Welcome to Day Two of the Blossom Blog Hop!!

I’m one of two scheduled bloggers for the day, so when you’re done here, make sure you go visit Sherry at Powered by Quilting. She’s amazing, and has written some great tutorials lately!

You probably know by now about the grand prize for this blog hop: the beautiful Rising Star quilt, designed by Lovingly Lissa, stitched by the bloggers of this hop, and quilted by Lisa and Lorelai. I have a giveaway, too! Check out the entry form at the end of the post to learn how to win a bundle of my hand-dyed fabrics, a pattern from Quilt Theory, two spools of Aurifil, and a cheeky pin, pictured here:

I live on a cranberry farm. In fact, I’m even featured on the side of some varieties of juice from the leading brand of cranberry juice. So when I was invited to join this blog hop, and I heard the theme was “Blossom,” I knew immediately what I had to do.

These are cranberry blossoms!

I took this picture in 2007, and I’ve always, always loved it. Almost since I started quilting, I knew I wanted to translate it into fabric, but I didn’t quite know how to go about it. I started and stopped and tried and failed and eventually moved on. Finally, after joining the art quilt club at a LQS and experimenting independently with lots of techniques, I felt confident that I could figure something out.

I found a tutorial from Leni Levinson Wiener over on the Bernina blog and pretty much followed her recommendations. (Then I ordered her Pictorial Art Quilt Guidebook, which I will write about later this week, because it’s EXCELLENT.)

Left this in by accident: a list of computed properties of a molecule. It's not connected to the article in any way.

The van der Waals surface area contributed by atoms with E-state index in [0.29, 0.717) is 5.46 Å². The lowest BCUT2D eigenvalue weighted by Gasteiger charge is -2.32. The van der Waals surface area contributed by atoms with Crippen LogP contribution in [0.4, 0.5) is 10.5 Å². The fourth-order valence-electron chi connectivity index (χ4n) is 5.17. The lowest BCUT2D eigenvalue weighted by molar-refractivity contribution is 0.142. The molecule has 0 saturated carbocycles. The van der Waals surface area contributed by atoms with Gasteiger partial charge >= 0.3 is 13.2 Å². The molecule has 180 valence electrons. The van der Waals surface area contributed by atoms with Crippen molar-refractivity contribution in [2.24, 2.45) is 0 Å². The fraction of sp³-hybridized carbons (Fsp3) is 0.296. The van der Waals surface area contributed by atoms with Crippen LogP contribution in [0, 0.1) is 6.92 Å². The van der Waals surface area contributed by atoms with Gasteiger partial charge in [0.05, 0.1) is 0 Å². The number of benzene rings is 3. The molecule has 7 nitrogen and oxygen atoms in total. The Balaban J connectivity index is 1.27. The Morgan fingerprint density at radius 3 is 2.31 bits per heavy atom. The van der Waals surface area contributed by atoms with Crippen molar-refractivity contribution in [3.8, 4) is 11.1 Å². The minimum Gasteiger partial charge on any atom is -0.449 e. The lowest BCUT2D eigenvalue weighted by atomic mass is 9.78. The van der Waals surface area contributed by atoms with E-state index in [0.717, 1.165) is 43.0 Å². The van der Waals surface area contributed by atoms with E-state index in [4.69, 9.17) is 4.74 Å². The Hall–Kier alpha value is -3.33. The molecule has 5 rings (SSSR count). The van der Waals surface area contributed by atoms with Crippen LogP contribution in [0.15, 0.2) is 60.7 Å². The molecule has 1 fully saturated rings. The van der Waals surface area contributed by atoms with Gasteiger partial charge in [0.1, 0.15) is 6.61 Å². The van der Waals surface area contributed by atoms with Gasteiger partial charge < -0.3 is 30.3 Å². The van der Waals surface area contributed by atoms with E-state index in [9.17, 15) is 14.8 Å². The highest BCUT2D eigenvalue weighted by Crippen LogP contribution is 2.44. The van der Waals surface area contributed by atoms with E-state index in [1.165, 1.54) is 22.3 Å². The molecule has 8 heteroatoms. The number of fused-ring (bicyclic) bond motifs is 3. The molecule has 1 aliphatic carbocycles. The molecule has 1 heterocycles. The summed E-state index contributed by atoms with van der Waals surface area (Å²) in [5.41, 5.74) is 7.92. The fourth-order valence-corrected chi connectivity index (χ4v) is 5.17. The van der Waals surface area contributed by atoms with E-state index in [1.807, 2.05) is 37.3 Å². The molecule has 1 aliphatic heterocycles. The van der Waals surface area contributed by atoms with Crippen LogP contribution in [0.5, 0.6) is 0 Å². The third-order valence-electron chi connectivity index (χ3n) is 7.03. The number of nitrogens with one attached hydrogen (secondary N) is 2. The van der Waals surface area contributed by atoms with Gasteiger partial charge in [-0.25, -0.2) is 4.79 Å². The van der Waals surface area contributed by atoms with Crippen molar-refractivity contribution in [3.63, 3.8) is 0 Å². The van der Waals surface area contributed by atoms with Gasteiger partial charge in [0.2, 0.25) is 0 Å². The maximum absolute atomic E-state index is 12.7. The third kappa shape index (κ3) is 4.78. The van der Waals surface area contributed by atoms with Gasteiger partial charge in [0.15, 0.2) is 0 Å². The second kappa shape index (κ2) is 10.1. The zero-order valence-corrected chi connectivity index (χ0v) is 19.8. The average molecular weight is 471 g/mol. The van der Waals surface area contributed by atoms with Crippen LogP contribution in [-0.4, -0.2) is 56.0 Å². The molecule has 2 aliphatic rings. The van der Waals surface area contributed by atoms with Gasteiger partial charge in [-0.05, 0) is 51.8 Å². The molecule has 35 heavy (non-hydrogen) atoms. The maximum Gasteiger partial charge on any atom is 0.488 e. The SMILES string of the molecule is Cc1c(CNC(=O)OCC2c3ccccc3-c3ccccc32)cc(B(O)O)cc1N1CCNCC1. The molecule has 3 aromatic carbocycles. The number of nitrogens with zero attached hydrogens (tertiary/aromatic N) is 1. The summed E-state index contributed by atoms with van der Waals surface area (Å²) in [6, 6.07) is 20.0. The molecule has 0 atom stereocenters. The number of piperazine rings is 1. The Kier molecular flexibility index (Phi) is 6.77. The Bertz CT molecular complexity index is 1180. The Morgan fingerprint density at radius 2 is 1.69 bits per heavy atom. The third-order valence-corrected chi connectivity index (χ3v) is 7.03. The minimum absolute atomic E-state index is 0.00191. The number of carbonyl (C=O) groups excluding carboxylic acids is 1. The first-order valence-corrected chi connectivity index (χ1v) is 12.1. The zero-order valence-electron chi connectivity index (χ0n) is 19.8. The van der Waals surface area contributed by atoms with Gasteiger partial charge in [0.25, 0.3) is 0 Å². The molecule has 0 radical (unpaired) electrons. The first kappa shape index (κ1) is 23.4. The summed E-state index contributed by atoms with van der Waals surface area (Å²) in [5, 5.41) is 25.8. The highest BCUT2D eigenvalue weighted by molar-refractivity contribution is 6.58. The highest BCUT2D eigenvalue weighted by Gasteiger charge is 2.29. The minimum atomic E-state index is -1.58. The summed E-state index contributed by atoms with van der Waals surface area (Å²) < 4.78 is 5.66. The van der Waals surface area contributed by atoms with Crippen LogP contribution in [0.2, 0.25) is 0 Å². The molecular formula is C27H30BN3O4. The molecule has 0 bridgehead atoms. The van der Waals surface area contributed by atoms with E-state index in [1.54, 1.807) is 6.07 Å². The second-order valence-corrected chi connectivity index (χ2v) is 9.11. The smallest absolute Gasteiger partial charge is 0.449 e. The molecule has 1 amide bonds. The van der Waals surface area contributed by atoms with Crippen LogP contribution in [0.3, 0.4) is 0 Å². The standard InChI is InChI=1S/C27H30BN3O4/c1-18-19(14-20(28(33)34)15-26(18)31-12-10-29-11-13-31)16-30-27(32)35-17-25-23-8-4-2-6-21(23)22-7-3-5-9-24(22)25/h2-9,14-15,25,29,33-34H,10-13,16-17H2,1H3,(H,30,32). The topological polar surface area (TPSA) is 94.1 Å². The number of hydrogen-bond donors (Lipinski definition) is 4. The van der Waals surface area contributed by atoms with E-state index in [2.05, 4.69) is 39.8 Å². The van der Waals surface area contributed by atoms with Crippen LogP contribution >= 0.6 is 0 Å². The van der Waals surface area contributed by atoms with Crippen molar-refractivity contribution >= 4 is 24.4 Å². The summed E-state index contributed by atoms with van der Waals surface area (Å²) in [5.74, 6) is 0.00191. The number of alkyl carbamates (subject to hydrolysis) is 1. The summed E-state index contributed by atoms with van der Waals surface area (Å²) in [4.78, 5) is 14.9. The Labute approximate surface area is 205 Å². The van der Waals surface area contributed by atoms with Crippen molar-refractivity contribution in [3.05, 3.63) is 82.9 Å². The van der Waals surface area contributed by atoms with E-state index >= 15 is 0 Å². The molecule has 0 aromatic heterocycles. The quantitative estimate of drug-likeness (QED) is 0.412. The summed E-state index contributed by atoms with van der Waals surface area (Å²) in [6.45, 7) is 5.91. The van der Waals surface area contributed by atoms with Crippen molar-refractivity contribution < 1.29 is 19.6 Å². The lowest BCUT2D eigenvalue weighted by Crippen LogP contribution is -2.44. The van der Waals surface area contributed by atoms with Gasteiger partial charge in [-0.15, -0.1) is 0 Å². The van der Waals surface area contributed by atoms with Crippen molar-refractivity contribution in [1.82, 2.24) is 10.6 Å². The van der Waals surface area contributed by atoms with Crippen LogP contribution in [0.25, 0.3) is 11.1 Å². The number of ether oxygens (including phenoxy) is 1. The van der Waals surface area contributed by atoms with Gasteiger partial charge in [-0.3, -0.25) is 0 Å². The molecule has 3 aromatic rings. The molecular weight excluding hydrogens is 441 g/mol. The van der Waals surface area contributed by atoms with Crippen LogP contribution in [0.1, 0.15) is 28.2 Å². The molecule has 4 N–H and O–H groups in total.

How to Create a Fabric Collage Art Quilt From a Photo

I figured out that enlarging and cropping the photo down to one major element was the best option, and I was off to the races!

I chose a mix of batiks, hand-dyed fabrics, and commercial prints, but I was stumped when I got to choosing the background. I put it up for a vote on Instagram and Facebook.

The votes ended up roughly even! So I compared the two photos in black and white…

Green background
Pink background

…and made my decision.

Don’t worry, the pink square wasn’t wasted!

From there, it was just a question of choosing the thread to define the petals and add detail.

I used a little Aurifil 28 wt (the dark pink) and several shades of Aurifil 50 wt. One of the beautiful things about nature is that there you don’t have to worry about perfectly straight lines. The whole process was liberating and delightful.

I used the same pink Aurifil 28 wt to finish the edges, and voila! The whole thing is about eight inches square.As part of the blog hop, we were asked to give some tips about social media. I’ve found that focusing on growing the following on one platform at a time has been the most manageable for me. Instagram was my target. Start by searching for a hashtag that interests you, and follow a bunch of people who use that hashtag. Like some of their posts, and comment–you know, be SOCIAL. If you have a blog, join a blog hop and/or offer a giveaway–ask people to follow you on Instagram as a requirement to win the contest. Join a swap or two (or three…or more. They’re kind of addicting.). My favorite is when someone hosts an event like the recent #igquiltfest, which was a month of daily prompts with a topic every participant posts about each day. I gained well over 100 followers during that event. Good luck!

Now, scroll on down and enter some giveaways!

Not bad, huh?
Blossom Blog Hop Schedule
Monday, April 3, 2017
Tuesday, April 4, 2017
Wednesday, April 5, 2017
Thursday, April 6, 2017
Friday, April 7, 2017



a Rafflecopter giveaway


a Rafflecopter giveaway

super-secret bonus prize:

Yay! You read all the way to the end! Just for that, you have an opportunity to enter ONE MORE CONTEST. Can you guess which two blocks I contributed to the Rising Star quilt? You may enter ONE guess for both blocks. Anyone who guesses both correctly will be entered in a drawing for a super-secret bonus prize (it’s one of those “I Quilt So I Don’t Kill People” enamel pins. Shhhh!). If no one guesses both, anyone who guessed one correctly will be in the drawing. If there are no correct answers, all entries will be included.



















48 Replies to “Blossom Blog Hop–Day Two–GIVEAWAY!!

  1. I think the closest I have come is Interleave quilts. Totally intimitaded by the whole process.